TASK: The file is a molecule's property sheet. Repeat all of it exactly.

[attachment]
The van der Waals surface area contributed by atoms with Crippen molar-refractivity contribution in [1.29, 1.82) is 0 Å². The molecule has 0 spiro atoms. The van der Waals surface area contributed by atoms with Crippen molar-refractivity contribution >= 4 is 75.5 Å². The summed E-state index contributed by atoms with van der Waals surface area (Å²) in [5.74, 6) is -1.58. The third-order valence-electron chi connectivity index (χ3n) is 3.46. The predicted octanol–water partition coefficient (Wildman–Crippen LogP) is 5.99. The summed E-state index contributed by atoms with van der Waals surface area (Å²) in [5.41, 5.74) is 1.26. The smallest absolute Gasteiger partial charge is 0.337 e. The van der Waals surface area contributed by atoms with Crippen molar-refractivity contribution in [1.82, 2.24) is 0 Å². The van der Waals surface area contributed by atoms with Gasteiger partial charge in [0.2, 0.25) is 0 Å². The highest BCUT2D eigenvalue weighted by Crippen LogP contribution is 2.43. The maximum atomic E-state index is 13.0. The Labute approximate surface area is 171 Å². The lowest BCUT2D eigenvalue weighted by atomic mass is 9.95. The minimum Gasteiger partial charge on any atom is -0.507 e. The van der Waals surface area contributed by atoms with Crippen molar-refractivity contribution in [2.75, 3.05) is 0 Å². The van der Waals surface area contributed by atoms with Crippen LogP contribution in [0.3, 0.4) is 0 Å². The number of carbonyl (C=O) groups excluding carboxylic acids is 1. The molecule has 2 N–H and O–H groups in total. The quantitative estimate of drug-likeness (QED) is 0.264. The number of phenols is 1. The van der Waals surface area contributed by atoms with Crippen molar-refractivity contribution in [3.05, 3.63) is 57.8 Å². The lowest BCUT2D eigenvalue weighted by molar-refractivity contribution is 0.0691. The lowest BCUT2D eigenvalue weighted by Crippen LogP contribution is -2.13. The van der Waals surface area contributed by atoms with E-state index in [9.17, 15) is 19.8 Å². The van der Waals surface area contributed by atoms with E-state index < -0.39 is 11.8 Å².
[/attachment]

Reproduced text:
The van der Waals surface area contributed by atoms with Crippen molar-refractivity contribution in [1.29, 1.82) is 0 Å². The molecule has 0 spiro atoms. The van der Waals surface area contributed by atoms with Crippen molar-refractivity contribution >= 4 is 75.5 Å². The summed E-state index contributed by atoms with van der Waals surface area (Å²) in [5.74, 6) is -1.58. The third-order valence-electron chi connectivity index (χ3n) is 3.46. The predicted octanol–water partition coefficient (Wildman–Crippen LogP) is 5.99. The summed E-state index contributed by atoms with van der Waals surface area (Å²) in [5.41, 5.74) is 1.26. The smallest absolute Gasteiger partial charge is 0.337 e. The van der Waals surface area contributed by atoms with Crippen molar-refractivity contribution in [1.82, 2.24) is 0 Å². The van der Waals surface area contributed by atoms with Gasteiger partial charge in [0.2, 0.25) is 0 Å². The highest BCUT2D eigenvalue weighted by Crippen LogP contribution is 2.43. The maximum atomic E-state index is 13.0. The Labute approximate surface area is 171 Å². The lowest BCUT2D eigenvalue weighted by atomic mass is 9.95. The minimum Gasteiger partial charge on any atom is -0.507 e. The van der Waals surface area contributed by atoms with Crippen molar-refractivity contribution in [2.75, 3.05) is 0 Å². The van der Waals surface area contributed by atoms with Crippen LogP contribution in [0.3, 0.4) is 0 Å². The number of carbonyl (C=O) groups excluding carboxylic acids is 1. The molecule has 2 N–H and O–H groups in total. The quantitative estimate of drug-likeness (QED) is 0.264. The number of phenols is 1. The van der Waals surface area contributed by atoms with Crippen molar-refractivity contribution in [3.05, 3.63) is 57.8 Å². The lowest BCUT2D eigenvalue weighted by molar-refractivity contribution is 0.0691. The lowest BCUT2D eigenvalue weighted by Crippen LogP contribution is -2.13. The van der Waals surface area contributed by atoms with E-state index in [9.17, 15) is 19.8 Å². The van der Waals surface area contributed by atoms with E-state index < -0.39 is 11.8 Å².